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Building an Albanian-language archive of queer history

“The word ‘Dylberizm’ comes from ‘Dylber’, a male given name that means ‘rainbow’ and was historically used to refer to effeminate young men. The term was surpressed especially under totalitarian regime in Albania, but it was always standing in the collective memory as a term referring queer people. We wanted to reclaim ‘dylber’ as an inclusive term of all identities and use it as a more authentic, local alternative to the word ‘queer’ in Albanian, instead of borrowing the English term,” says Dan - one of the founders of ‘Dylberizm’, Kosovo’s* first Albanian language platform for LGBT+ news, culture and history.

“One of our goals is to show that queer people have a history and tradition in Kosovo, and to challenge the narrative that they’re only a Western European import,” Dan explains.

Set up in 2018 as an Instagram account, Dylberizm quickly expanded to become a full-fledged website with educational resources on LGBT+ history, testimonies of queer people in the region, and far more.

Raising awareness and legislative changes

Dan explains that Dylberizm is working to empower the queer community while also raising awareness of LGBT+ rights among the general population, a topic often underreported in mainstream media: “We think achieving legislative changes is important for LGBT+ rights, but to be fully accepted by our society we need to work on people’s mentalities,” says Dan.

The team explain that they have spent much time writing and translating key articles about LGBT+ issues into Albanian. They have also interviewed activists. Together, they have now amassed an archive of Albanian-language resources that they have made available on the Dylberizm website.

This includes an educational section on queer history and terminology. The section ‘Chronicles of Queer Resistance’, launched with EED support, documents LGBT+ activism in Kosovo from the late 1980s to present day.

Sharing for understanding

Dylberizm has also become a safe space for people to share their stories and experiences of being queer in Kosovo, from coming out to family and friends, to their first loves, to episodes of homophobia. Dan explains that the stories are submitted anonymously through a form on the Dylberizm website, so that the writers can freely tell them without fear of harassment or other repercussions.

“People support each other through these stories, they connect with each other and sometimes they begin friendships thanks to them,” he says.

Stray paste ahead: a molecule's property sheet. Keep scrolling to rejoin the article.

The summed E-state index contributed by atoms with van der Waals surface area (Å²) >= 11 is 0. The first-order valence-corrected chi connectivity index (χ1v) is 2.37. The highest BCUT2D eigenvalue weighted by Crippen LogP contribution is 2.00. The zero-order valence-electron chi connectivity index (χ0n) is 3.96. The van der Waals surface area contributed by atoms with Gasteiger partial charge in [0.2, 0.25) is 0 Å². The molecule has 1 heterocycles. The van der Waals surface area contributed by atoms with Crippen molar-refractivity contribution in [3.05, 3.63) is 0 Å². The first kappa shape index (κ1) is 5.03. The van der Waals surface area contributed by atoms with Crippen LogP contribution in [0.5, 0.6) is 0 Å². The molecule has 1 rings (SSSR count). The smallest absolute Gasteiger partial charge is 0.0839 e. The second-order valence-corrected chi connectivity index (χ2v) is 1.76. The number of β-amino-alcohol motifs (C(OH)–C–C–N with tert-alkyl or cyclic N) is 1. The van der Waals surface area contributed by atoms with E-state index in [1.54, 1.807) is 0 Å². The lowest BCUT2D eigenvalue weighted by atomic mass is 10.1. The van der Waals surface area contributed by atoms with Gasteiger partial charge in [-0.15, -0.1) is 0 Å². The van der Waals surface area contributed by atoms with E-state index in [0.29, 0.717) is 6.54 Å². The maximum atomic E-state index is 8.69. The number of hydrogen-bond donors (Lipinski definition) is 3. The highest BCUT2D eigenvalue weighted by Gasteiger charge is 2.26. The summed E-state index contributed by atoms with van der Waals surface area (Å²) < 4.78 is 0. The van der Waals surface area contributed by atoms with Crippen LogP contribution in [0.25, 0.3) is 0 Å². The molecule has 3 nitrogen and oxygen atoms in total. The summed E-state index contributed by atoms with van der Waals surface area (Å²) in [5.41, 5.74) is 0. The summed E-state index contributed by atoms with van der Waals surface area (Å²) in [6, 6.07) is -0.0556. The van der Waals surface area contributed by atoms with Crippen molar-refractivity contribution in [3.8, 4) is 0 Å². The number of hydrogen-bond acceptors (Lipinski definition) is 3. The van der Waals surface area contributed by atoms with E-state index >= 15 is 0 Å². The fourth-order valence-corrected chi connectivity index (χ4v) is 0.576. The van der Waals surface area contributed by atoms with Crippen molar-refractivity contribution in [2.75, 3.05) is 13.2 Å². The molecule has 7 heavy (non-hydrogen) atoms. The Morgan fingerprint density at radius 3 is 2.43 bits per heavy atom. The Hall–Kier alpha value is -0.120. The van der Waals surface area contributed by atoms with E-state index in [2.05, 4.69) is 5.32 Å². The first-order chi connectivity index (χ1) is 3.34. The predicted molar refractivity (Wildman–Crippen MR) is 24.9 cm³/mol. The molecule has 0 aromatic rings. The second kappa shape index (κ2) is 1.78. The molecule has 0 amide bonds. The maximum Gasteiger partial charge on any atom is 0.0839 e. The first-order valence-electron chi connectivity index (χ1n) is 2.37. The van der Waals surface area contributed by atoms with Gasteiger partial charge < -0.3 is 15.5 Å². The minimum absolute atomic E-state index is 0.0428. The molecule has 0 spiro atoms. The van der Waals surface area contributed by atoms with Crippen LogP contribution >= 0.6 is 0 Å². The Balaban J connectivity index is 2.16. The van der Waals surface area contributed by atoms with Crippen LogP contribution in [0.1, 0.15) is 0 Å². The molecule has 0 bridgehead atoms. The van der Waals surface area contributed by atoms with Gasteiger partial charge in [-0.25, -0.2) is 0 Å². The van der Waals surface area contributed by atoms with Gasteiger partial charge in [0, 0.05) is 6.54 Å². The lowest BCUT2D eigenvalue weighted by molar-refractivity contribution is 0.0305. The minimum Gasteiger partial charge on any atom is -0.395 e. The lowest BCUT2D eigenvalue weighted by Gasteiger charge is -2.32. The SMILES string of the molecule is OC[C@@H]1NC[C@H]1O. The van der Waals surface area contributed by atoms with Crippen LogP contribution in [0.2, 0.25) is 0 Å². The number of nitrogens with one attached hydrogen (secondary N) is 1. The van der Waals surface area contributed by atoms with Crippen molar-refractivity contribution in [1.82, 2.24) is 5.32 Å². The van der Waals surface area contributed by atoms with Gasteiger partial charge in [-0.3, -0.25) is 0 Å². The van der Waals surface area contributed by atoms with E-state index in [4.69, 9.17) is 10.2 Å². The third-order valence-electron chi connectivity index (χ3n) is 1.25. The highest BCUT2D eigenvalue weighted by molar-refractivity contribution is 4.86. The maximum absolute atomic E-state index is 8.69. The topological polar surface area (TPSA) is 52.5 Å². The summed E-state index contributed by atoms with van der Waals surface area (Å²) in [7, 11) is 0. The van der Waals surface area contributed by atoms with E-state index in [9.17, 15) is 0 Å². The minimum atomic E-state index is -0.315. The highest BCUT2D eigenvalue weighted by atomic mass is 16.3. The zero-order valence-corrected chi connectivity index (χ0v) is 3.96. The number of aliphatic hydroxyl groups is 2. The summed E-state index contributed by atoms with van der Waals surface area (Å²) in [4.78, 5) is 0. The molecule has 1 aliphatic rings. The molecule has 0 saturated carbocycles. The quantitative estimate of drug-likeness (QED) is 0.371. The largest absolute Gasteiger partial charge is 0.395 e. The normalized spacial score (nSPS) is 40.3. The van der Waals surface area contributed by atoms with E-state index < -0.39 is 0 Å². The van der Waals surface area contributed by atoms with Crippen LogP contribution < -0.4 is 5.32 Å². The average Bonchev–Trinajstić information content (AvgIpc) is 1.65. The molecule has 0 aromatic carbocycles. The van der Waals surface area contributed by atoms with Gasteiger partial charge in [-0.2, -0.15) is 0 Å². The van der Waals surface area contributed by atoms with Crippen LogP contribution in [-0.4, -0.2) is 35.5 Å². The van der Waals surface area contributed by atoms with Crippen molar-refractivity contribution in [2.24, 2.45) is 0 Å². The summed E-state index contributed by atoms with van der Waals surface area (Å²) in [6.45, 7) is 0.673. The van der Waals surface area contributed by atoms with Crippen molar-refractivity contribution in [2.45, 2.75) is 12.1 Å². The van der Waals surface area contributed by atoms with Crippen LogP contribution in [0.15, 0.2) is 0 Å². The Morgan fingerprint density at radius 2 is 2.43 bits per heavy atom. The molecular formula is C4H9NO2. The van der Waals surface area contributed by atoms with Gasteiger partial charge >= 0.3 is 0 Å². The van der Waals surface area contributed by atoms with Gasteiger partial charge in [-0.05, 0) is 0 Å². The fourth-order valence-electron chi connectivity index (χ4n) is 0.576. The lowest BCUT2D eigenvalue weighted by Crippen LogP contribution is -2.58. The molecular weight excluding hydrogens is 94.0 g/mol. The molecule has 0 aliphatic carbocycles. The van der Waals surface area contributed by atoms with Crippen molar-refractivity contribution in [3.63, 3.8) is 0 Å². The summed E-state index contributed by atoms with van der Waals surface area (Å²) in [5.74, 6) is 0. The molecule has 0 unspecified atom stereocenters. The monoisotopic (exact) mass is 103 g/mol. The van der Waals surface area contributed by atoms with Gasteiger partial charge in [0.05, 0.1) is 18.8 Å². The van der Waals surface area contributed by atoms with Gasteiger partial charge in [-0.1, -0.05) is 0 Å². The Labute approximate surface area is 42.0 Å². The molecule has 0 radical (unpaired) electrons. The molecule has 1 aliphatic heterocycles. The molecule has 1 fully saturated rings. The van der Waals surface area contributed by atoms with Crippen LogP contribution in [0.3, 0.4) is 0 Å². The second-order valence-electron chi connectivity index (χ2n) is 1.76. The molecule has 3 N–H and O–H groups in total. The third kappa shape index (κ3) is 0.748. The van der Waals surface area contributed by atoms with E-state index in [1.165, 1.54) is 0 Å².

He explains that the online community is often a lifeline for those living in more remote, more conservative regions, where they often feel like they’re the only LGBT+ person in their village. Many of them use fake accounts to follow Dylberizm on Instagram to hide their sexual orientation or gender identity from their families and friends. Some of these followers then become involved in in-person activist gatherings and events.

Becoming a full-fledged NGO

EED funding enabled Dylberizm to officially register as an NGO, and to start paying their previously volunteer team, including their graphic designer and website developer. The latter has been particularly important to prevent cyberattacks, as the Dylberizm’s website was hacked in the past as a result of an online campaign of boycotting a taxi company who discriminated trans women, that went viral in Kosovo and Albania.

“Becoming a full-fledged NGO has been a major shift - we have more bureaucracy, more responsibilities. But we’re still trying to maintain the horizontal structure we’ve had from the beginning, and to make collective decisions. We don’t want to change what we do and how we communicate, and luckily EED gives us plenty of flexibility in this regard,” says Dan.

Organising the first Pristina Queer Festival

Dylberizm’s first objective as an NGO was to organise the first Pristina Queer Festival last September: “We wanted to have an authentic celebration for queer culture, queer icons from the region, young queer artists.”

He relates that for three days, the city was bustling with concerts, live drag performances, and movie screenings celebrating local queer culture and giving hope to the community.

Qerkica, a transgender woman and activist who offered a shelter in her home to countless LGBT+ individuals in the 1990s and 2000s, performed on the opening night. “She is a pioneer of queer liberation in Kosovo, it was important for us to have her open the festival that celebrated our history,” says Dan.

The festival was a huge success, attracting people from throughout the Western Balkans region. “We knew people would come, but we didn’t believe it would be a full house. When we saw the public, we thought “this is why we’re doing all this,” says Dan.

This pan-regional effect is something important to the team. “We truly believe that the queer movement has pioneered reconciliation in the region. We travel to Belgrade for Pride, Serbian activists come to Kosovo…we want to highlight the common issues we all should be fighting for,” he says.

This spring, Dylberizm is already hard at work organising the second edition of the festival.

“We would like for Pristina Queer Festival to become the main event for queer expression in Kosovo. We want to build a long-term legacy, and a future generation of LGBT+ activists. We want them to criticise the situation through an intersectional lens, but at the same time we want them to be capable of putting their thoughts into action and use their creativity to protest and be heard,” he says.

* This designation is without prejudice to positions on status, and is in line with UNSC 1244 and the ICJ Opinion on the Kosovo Declaration of Independence.

This article reflects the views of the grantees featured and does not necessarily represent the official opinion of the EED.